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Department of Education says ESA spreadsheet contained errors

EAn Arizona Department of Education spreadsheet showing millions in unspent funds in empowerment scholarship accounts contained a substantial number of errors, a department spokeswoman said Wednesday.

The spreadsheet was the basis of an Arizona Capitol Times story published online on Tuesday, headlined, “Millions remain unspent in school choice program.’’

Jennifer Liewer, a Department of Education spokeswoman, said it has confirmed the essence of the story – that many students have not spent all of their disbursements and have built significant carryovers.  But she said many of the specifics of the spreadsheet have turned out to be inaccurate.

“The data was wrong,” she said.

The numbers confirmed to be incorrect were not included in the story, but the department is double checking those spreadsheet numbers to see if they are correct.   Liewer said it was currently unknown which numbers cited in the story were correct and which if any were wrong.

She said the problem stems from an antiquated data system that required the manual transfer of data into the spreadsheet.

Liewer said the way the data system is programmed doesn’t allow for analysis.

“We look at every case, we audit every quarter by hand,” she said.

The department realized the spreadsheet was incorrect when a staffer went back to check the numbers after a Capitol Times reporter questioned why dozens of students appeared to have overspent their accounts, some by thousands of dollars.

The spreadsheet also indicated that parents with empowerment scholarship accounts have amassed roughly $2.5 million of unspent public money over three years.

The spreadsheet had been created at the request of Sen. Anna Tovar and showed how much had been disbursed to 1,495 students over the three years of the program. Tovar, who cited figures on the spreadsheet on the floor of the Senate as she argued against a bill that expands the program, said it took seven weeks for her to receive the spreadsheet.

“This underscores the need for stricter oversight and accountability,” Tovar said in a text message. “If that had been happening all along, we wouldn’t have to wait seven weeks for an inaccurate report.”

The Senate gave preliminary approval to the bill to expand the program on Wednesday.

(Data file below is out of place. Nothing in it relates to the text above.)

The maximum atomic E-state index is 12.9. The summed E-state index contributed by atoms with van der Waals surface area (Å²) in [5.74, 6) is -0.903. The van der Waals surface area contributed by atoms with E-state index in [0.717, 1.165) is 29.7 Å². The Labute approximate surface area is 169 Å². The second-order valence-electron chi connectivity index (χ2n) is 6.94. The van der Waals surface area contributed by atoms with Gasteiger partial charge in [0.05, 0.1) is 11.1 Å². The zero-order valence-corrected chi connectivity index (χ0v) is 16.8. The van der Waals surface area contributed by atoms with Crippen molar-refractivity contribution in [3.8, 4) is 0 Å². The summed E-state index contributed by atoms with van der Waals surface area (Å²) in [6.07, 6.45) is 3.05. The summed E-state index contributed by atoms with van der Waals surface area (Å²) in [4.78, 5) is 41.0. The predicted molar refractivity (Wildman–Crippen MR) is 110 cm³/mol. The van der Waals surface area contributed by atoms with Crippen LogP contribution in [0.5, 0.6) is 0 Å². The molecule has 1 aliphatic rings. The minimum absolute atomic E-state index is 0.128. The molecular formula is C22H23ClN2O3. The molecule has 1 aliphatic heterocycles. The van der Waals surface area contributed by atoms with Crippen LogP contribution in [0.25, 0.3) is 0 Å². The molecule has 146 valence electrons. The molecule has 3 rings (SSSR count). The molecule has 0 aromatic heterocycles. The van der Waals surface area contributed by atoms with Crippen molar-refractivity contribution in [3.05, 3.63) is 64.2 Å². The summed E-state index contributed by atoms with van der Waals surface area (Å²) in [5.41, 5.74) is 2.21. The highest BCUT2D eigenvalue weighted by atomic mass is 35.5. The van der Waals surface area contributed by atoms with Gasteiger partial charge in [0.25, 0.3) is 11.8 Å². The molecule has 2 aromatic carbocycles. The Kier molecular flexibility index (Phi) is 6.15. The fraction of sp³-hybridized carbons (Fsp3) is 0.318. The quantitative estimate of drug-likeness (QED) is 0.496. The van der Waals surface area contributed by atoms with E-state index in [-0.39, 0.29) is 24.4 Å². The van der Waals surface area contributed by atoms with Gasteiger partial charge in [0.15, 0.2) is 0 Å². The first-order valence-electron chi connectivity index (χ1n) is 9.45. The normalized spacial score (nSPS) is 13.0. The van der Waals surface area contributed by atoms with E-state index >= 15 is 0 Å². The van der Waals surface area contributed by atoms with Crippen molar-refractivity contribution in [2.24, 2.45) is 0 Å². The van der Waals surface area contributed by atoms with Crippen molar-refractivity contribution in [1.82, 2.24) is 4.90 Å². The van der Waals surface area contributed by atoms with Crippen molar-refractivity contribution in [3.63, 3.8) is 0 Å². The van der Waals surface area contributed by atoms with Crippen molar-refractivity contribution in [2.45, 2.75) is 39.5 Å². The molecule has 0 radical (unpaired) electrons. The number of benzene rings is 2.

Arizona’s empowerment scholarship account program gives parents money they can use to send their children to private schools or to teach them at home.   The program pays a parent 90 percent of the funding that would have gone to his student’s public school. The money can be spent on a limited number of items such as private school tuition, tutoring, home school curriculum, and college tuition.

Parents are audited and cannot spend the money on whatever they want or hang onto to it indefinitely.  But unspent dollars means public money earmarked for education is not being used.

The program began in 2011 with just disabled students and has grown to allow an array of students such as ones from failing schools and children of military members.

There are 692 students in the program, almost 80 percent of whom have special needs.

Opponents of the program say it drains money from public schools, potentially damaging them as the money goes into private schools.   Public school officials worry that the empowerment program has the potential to grow to hundreds of thousands of students, although enrollment is capped at roughly 5,400 students until 2019.

Any monies left over after the student graduates from an Arizona college or four years after high-school graduation if the student doesn’t attend college goes back to the state.   If they spend money on something they are not allowed to spend it on, they would have to pay it back.

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